The US energy sector was a big outlier in the otherwise encouraging jobs report for June: while almost every other industry increased employment, the number of people working in oil and gas continued to drop.
According to government data from the Bureau of Labor Statistics, oil and gas extraction businesses shed 1,200 jobs last month. Including other categories associated with the sector — such as support services, pipeline construction and drilling — payrolls fell by a combined 10,000 positions, according to an analysis of the BLS data by Rystad Energy, a consultancy.
The job cuts last month added to the 100,000 job losses suffered by the sector since the pandemic began, Rystad said, underlining the deepening economic malaise in oil-producing areas.
“The oil and gas sector is continuing to contract whereas the majority of industries look to be rebounding,” said Matthew Fitzsimmons, a Rystad analyst. “The pace has definitely slowed, but I do think we’re still going to see some small contractions in the coming months.”
Many of the hardest hit areas will be battlegrounds in November’s presidential election. “There are swing states that have had significant oil and gas lay-offs,” said Mr Fitzsimmons.
Rystad found that almost 50,000 energy jobs have been lost in the Republican stronghold of Texas, where polls show Democrat Joe Biden narrowly trailing President Donald Trump, who has made support for fossil fuels the cornerstone of his energy policy and a key part of his campaign.
Meanwhile, the critical swing state of Pennsylvania has lost about a quarter of its energy jobs — nearly 10,000 — a higher percentage than any other state, according to Rystad.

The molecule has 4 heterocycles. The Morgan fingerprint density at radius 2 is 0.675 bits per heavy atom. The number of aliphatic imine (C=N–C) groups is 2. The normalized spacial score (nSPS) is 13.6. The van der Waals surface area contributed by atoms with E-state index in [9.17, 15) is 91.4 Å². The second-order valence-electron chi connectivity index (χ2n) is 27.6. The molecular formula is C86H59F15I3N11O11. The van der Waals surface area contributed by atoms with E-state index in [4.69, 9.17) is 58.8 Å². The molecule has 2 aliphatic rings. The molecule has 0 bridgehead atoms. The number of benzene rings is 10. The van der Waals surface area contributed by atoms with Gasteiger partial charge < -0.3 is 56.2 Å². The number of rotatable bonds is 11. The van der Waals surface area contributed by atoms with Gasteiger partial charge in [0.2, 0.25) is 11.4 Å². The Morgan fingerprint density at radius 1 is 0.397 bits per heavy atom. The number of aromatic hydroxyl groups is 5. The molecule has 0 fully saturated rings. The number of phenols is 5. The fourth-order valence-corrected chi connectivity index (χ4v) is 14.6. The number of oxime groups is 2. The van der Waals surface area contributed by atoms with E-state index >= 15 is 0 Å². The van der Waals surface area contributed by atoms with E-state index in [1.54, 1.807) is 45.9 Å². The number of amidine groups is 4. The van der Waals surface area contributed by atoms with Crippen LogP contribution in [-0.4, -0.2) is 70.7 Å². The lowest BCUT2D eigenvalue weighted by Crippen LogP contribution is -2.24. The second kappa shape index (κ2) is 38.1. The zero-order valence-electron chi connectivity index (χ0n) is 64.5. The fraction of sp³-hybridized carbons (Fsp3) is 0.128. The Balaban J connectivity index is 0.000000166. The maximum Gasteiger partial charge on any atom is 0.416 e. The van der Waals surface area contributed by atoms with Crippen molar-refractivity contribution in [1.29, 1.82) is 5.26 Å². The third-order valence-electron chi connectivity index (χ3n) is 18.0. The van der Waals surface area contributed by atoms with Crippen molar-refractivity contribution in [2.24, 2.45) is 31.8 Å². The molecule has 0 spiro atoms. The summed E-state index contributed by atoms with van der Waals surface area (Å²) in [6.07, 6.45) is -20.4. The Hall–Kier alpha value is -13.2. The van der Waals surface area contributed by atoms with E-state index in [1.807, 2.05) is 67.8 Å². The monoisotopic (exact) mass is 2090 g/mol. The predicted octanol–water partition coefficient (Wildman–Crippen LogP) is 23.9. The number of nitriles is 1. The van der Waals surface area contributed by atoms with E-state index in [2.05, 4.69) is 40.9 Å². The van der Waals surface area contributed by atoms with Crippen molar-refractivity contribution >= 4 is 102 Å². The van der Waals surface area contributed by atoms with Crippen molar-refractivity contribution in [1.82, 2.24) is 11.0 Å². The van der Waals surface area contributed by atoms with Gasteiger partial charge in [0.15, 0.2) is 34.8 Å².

The slide in energy jobs — which are now down by 14 per cent since before the coronavirus outbreak — continued as the overall US unemployment rate dropped to 11.1 per cent in June from 13.3 per cent in May, according to the BLS, as employers added 4.8m new jobs.
States have cut back restrictions on activity that had been imposed to contain coronavirus, allowing industries from retail to construction to expand their payrolls once again. But a weakened oil price means activity in the oil and gas sector remains subdued.
“Oil and gas [extraction] industries continued to lose jobs in June, while most other industries have seen employment start to recover,” said Angie Clinton, National Estimates Branch Chief at the BLS’s Division of Current Employment Statistics, noting that employment trends in the sector tend to follow the price of oil.
The pandemic sent US oil prices tumbling into negative territory in April, forcing producers and support services to slash activity levels and lay off tens of thousands of workers. West Texas Intermediate, the US crude benchmark, has since recovered to around $40 a barrel but it remains down by a third since the beginning of the year.
While some producers have begun restoring wells they shut during the worst phase of the price crash, $40 a barrel is too low for most operators to begin redeploying work crews to drill and complete wells.
The US horizontal rig count — a measure of shale drilling activity — has fallen for 16 straight weeks to a 15-year low of 226, according to oilfield services group Baker Hughes. The pace of decline has begun to slow, however, suggesting it is beginning to bottom out.
“The industry has been steadily ratcheting down activity and cutting payrolls for more than a year,” said Jesse Thompson, senior business economist at the Federal Reserve Bank of Dallas. “We already had a pre-existing condition before we caught the coronavirus.”
Analysts expect energy job numbers to keep falling in the coming months, albeit at a slower pace. Big producers including BP, ExxonMobil and Shell have announced sweeping job cuts this year, many of which have not yet been completed.
“The industry is still very much in a batten-down-the hatches kind of survival mode,” Mr Thompson added. “There’s more lay-offs coming.”